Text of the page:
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Euechinoidea and Cidaroidea respond differently to ocean acidification
Collard, M.; Dery, A.; Dehairs, F.; Dubois, P. (2014). Euechinoidea and Cidaroidea respond differently to ocean acidification. Comp. Biochem. Physiol., Part A Mol. Integr. Physiol. 174: 45-55. dx.doi.org/10.1016/j.cbpa.2014.04.011
In: Comparative Biochemistry and Physiology. Part A. Molecular and Integrative Physiology. Elsevier: New York. ISSN 1095-6433, more
Peer reviewed article  

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Keyword
    Marine
Author keywords
    Echinoderms; Sea urchins; Euechinoids; Cidaroids; Ocean acidification;Acid-base regulation; Buffer capacity; Paracentrotus lividus;Tripneustes ventricosus; Eucidaris tribuloides

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Abstract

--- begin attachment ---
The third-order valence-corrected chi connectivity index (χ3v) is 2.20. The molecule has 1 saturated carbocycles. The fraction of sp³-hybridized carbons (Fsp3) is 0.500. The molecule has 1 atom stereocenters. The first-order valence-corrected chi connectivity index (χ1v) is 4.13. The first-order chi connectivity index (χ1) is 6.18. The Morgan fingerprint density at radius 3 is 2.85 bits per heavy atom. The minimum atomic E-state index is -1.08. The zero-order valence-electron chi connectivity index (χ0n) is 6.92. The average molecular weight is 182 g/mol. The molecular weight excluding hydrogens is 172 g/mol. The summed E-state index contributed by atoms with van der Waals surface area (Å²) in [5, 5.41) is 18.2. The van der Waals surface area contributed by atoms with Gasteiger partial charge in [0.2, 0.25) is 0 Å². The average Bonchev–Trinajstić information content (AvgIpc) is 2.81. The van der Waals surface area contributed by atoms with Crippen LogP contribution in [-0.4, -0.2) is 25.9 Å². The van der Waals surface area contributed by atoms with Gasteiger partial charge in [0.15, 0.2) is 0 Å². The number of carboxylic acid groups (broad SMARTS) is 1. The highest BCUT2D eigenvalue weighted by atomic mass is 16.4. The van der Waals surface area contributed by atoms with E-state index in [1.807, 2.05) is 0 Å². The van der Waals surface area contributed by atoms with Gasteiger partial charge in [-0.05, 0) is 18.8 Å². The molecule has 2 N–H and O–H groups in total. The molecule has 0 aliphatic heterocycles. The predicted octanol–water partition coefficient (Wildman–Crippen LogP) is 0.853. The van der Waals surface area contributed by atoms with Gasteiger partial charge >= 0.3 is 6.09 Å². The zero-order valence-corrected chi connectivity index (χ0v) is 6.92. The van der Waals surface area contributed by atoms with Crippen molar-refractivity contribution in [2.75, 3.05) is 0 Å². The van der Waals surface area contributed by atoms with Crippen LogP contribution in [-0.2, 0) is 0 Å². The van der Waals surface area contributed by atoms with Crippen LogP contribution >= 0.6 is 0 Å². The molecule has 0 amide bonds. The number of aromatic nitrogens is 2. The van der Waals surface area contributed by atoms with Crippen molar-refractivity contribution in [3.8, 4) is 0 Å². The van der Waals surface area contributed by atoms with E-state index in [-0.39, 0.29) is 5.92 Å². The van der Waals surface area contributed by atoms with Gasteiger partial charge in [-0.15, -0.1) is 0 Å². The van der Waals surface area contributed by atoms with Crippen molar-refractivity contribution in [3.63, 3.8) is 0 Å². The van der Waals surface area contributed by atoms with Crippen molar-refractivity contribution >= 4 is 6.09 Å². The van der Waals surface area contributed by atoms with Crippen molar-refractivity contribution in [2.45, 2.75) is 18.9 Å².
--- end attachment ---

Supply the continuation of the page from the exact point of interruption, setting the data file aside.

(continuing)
The impact of the chemical changes in the ocean waters due to the increasing atmospheric CO2 depends on the ability of an organism to control extracellular pH. Among sea urchins, this seems specific to the Euechinoidea, sea urchins except Cidaroidea. However, Cidaroidea survived two ocean acidification periods: the Permian–Trias and the Cretaceous–Tertiary crises. We investigated the response of these two sea urchin groups to reduced seawater pH with the tropical cidaroid Eucidaris tribuloides, the sympatric euechinoid Tripneustes ventricosus and the temperate euechinoid Paracentrotus lividus. Both euechinoid showed a compensation of the coelomic fluid pH due to increased buffer capacity. This was linked to an increased concentration of DIC in the coelomic fluid and thus of bicarbonate ions (most probably originating from the surrounding seawater as isotopic signature of the carbon – d13C – was similar). On the other hand, the cidaroid showed no changes within the coelomic fluid. Moreover, the d13C of the coelomic fluid did not match that of the seawater and was not significantly different between the urchins from the different treatments. Feeding rate was not affected in any species. While euechinoids are able to regulate their extracellular acid–base balance, many questions are still unanswered on the costs of this capacity. On the contrary, cidaroids do not seem affected by a reduced seawater pH. Further investigations need to be undertaken to cover more species and physiological and metabolic parameters in order to determine if energy trade-offs occur and how this mechanism of compensation is distributed among sea urchins.

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